Gaucher disease

Eliyakim Hershkop, Alina Kurolap, Hagit Baris Feldman*

*Corresponding author for this work

Research output: Chapter in Book/Report/Conference proceedingChapterpeer-review

Abstract

In this chapter we discuss Gaucher disease (GD) with an emphasis on liver manifestations and clinical implications. GD is the most common lysosomal storage disease, resulting from dysfunction of the enzyme glucocerebrosidase (GCase), and leading to lipid accumulation in lysosomes. GD is an autosomal recessive disease caused by pathogenic variations in the GBA gene. The most common features of GD are hepatosplenomegaly, cytopenia and bone disease. The incidence of GD worldwide is 1/40,000-1/60,000 live births. There are three main GD types: type 1 is the most common and considered "non-neuronopathic", type 2 is the acute neuronopathic type and the most severe with demise in early infancy, and type 3 is the chronic neuronopathic type. Although GD is pan-ethnic, type 1 has a particularly high prevalence in Ashkenazi Jews. Topics covered in this discussion include background on lysosomal storage disorders, followed by a focus on GD, primarily type 1, including: history, genetics, epidemiology, pathophysiology, classification, diagnosis, surveillance and guidelines for evaluating GD patients and their liver involvement. Finally, we discuss principles of management and treatment options for GD patients to facilitate timely diagnosis and patient care by the primary care physician.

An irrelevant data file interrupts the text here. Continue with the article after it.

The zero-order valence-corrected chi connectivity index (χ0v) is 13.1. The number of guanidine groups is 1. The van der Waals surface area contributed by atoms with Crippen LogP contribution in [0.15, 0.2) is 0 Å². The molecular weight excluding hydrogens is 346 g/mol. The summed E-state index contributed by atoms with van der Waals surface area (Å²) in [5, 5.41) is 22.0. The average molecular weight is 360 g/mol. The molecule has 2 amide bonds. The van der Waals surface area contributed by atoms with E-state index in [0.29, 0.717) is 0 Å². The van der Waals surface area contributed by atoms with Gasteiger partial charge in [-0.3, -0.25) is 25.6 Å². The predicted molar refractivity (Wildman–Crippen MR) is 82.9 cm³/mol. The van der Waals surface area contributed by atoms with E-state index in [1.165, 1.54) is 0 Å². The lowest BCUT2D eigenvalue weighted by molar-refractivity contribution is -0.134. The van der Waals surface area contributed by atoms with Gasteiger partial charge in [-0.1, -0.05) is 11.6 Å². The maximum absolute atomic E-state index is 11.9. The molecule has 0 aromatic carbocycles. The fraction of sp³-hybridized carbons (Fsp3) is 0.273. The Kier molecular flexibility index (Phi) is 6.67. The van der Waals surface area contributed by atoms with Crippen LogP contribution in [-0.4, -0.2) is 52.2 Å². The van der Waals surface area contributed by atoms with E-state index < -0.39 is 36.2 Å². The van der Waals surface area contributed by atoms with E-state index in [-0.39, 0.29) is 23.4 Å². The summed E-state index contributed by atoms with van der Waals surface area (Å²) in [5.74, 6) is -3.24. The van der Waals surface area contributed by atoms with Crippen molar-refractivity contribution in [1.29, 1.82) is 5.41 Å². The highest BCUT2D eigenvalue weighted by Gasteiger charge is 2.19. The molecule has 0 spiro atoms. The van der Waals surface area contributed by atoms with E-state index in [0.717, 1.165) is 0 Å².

Original languageEnglish
Title of host publicationChronic Disease and Disability
Subtitle of host publicationThe Pediatric Liver
PublisherNova Science Publishers, Inc.
Pages231-252
Number of pages22
ISBN (Electronic)9781536177510
ISBN (Print)9781536177503
StatePublished - 1 Jun 2020

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